The South by Southwest Festival started in Austin, Texas, in 1987, as a gathering of musicians and creatives. This year’s edition spanned 15 “tracks,” including not just Future of Music but also Health and Medtech, and Climate Change. It’s an evolution that has mirrored the explosion of Austin itself, whose population grew at the fastest pace of any major metropolitan area in the 10 years leading up to the COVID-19 pandemic.
Why Austin? The fact that Texas doesn’t impose an income tax doesn’t hurt. Mayor Steve Adler also attributes the city’s popularity to its creative essence. The challenge for Austin has been and will continue to be managing the rapid growth without sacrificing what drew new denizens there in the first place.
“In most cities of the world, if you try something and it doesn’t work out — if you fail — you don’t get a second chance, you don’t get capital a second time,” Adler told Yahoo Finance during SXSW. “This city encourages people to take risks. This is a city where people want a safe place to think differently and to try new things.”
“Keep Austin weird” is the city’s unofficial slogan, and for Adler, that means openness to taking risks, whether in business or the arts.
Elon Musk decided to relocate Tesla to the Austin area from Silicon Valley. The company is building a factory where it plans to employ up to 10,000 people. Adler pointed out that many of those jobs will be middle income, and that he hopes Tesla will hire locals rather than draw people from other areas. (Austin residents regularly talk about the influx of Californians to the city).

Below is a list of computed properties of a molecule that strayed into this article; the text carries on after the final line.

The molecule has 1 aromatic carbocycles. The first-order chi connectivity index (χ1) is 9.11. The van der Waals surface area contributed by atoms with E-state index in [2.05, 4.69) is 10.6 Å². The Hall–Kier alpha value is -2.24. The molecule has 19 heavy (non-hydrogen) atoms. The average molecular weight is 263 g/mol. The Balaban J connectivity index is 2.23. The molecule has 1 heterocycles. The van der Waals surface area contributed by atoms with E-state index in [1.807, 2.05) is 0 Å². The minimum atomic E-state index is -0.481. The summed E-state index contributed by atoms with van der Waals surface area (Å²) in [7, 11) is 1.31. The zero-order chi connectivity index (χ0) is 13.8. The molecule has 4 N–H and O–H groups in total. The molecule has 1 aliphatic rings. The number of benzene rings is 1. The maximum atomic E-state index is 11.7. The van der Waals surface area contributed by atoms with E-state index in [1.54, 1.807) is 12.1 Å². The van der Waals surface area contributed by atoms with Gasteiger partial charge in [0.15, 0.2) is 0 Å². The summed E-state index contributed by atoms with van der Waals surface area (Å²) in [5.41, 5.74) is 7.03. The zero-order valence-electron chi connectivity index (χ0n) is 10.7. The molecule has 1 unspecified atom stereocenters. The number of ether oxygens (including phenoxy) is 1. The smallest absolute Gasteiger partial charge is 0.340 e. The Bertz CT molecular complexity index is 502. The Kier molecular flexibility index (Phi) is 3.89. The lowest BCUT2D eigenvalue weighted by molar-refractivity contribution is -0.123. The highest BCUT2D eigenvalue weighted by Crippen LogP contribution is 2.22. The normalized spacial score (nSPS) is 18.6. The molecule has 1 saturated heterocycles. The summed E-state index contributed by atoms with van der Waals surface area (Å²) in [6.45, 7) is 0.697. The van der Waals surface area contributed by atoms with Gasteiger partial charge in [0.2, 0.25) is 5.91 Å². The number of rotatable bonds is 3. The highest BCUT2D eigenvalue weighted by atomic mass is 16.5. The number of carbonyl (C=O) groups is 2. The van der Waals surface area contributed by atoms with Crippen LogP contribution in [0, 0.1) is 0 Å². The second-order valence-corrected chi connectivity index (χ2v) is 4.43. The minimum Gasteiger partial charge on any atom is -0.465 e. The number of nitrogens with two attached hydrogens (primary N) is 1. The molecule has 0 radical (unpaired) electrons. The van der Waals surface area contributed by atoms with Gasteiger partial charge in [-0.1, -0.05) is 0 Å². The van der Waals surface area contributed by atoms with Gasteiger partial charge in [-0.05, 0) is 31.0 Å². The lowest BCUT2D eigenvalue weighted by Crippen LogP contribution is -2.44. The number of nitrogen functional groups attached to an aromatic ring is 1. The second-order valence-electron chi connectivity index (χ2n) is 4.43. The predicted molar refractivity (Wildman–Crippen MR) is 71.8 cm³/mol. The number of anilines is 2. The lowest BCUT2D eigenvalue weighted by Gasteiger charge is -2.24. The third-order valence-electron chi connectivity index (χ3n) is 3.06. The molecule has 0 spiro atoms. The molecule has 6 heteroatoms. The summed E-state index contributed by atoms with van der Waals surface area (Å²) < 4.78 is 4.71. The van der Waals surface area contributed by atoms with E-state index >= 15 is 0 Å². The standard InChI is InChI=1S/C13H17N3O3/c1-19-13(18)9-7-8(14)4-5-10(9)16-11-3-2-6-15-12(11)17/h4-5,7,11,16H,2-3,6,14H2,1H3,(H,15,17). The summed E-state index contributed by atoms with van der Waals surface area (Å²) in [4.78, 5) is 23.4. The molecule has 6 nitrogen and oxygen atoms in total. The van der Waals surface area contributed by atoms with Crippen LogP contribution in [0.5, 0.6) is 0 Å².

But Austin’s unique vibe continues to attract more out-of-staters. The city’s population rose by 21% from 2010 to 2020, to nearly 1 million people. And nearly every recent conversation with locals — from taxi and Uber drivers to a chef at a tech company — included discussions about the downsides of that growth.
“Our existential challenge is preserving the other people in our community, preserving the diversity that creates the friction that creates the innovation, that creates the art and the experiences,” Adler said.
The population boom has done its part to boost Austin’s housing market. Yahoo Finance named the city the hottest housing market of 2021. The median home prices soared 27% in February from a year earlier, to $499,995, in the Austin area, according to the Austin Board of Realtors. The price growth is outpacing the nation. The National Association of Realtors reported that the median sales price of existing homes in the U.S. — its calculation doesn’t include new construction – rose 15% to $357,300 in February.
Adler recognizes this, and the city has been trying to address soaring housing prices.
“In a city like Austin that is growing so rapidly, where affordability is becoming an even greater challenge, our focus needs to be on preserving the people who live here,” he said.
One way to try to keep housing prices down is to build more houses.
“We had a greater number of new homes built in Austin per capita than any city in the country last year – still wasn’t enough,” Adler said. “So we have to figure out how to accelerate that even further.”
Adler also has to figure out how to better transport the city’s residents; traffic is a growing issue. As the Wall Street Journal recently reported, federal highway funding will allow the state to expand highway I-35 through the center of Austin. Adler will have to compete with other areas to win funding for his ambitious mass transit projects.
The trouble is, said Adler — it’s tough to find a city that has smoothly managed the transition from creative arts hub to bustling metropolis.
“The danger is as you get more and more money, and you lose the diversity, you become a city that consumes art, rather than makes art. I wish there was a city that we could go to that had done it right, that had successfully negotiated it, but we can’t find that — which is why we are going to have to try to create it,” he said.
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